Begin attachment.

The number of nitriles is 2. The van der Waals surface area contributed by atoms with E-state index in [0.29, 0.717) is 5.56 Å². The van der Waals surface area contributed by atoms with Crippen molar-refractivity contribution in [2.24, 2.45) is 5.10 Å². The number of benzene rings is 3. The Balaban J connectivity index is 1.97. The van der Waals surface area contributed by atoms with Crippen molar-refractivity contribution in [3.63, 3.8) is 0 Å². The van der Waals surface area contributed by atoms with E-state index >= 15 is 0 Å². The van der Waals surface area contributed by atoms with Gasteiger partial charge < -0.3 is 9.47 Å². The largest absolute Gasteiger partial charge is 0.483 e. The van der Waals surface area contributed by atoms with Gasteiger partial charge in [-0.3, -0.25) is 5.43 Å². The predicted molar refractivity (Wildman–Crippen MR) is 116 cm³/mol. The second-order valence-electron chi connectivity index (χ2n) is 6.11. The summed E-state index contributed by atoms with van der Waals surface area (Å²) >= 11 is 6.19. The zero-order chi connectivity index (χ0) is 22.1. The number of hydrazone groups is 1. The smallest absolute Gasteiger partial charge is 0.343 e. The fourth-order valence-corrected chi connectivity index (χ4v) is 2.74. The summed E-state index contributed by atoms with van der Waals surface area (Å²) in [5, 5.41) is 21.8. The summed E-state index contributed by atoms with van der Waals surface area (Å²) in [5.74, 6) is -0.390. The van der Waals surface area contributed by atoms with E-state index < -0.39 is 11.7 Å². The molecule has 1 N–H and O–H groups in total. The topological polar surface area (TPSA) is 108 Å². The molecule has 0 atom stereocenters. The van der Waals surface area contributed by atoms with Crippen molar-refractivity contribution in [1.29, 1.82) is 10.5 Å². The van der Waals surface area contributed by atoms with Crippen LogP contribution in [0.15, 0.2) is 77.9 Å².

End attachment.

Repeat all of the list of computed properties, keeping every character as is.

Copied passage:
The number of nitriles is 2. The van der Waals surface area contributed by atoms with E-state index in [0.29, 0.717) is 5.56 Å². The van der Waals surface area contributed by atoms with Crippen molar-refractivity contribution in [2.24, 2.45) is 5.10 Å². The number of benzene rings is 3. The Balaban J connectivity index is 1.97. The van der Waals surface area contributed by atoms with Crippen molar-refractivity contribution in [3.63, 3.8) is 0 Å². The van der Waals surface area contributed by atoms with E-state index >= 15 is 0 Å². The van der Waals surface area contributed by atoms with Gasteiger partial charge < -0.3 is 9.47 Å². The largest absolute Gasteiger partial charge is 0.483 e. The van der Waals surface area contributed by atoms with Gasteiger partial charge in [-0.3, -0.25) is 5.43 Å². The predicted molar refractivity (Wildman–Crippen MR) is 116 cm³/mol. The second-order valence-electron chi connectivity index (χ2n) is 6.11. The summed E-state index contributed by atoms with van der Waals surface area (Å²) >= 11 is 6.19. The zero-order chi connectivity index (χ0) is 22.1. The number of hydrazone groups is 1. The smallest absolute Gasteiger partial charge is 0.343 e. The fourth-order valence-corrected chi connectivity index (χ4v) is 2.74. The summed E-state index contributed by atoms with van der Waals surface area (Å²) in [5, 5.41) is 21.8. The summed E-state index contributed by atoms with van der Waals surface area (Å²) in [5.74, 6) is -0.390. The van der Waals surface area contributed by atoms with E-state index < -0.39 is 11.7 Å². The molecule has 1 N–H and O–H groups in total. The topological polar surface area (TPSA) is 108 Å². The molecule has 0 atom stereocenters. The van der Waals surface area contributed by atoms with Crippen molar-refractivity contribution in [1.29, 1.82) is 10.5 Å². The van der Waals surface area contributed by atoms with Crippen LogP contribution in [0.15, 0.2) is 77.9 Å².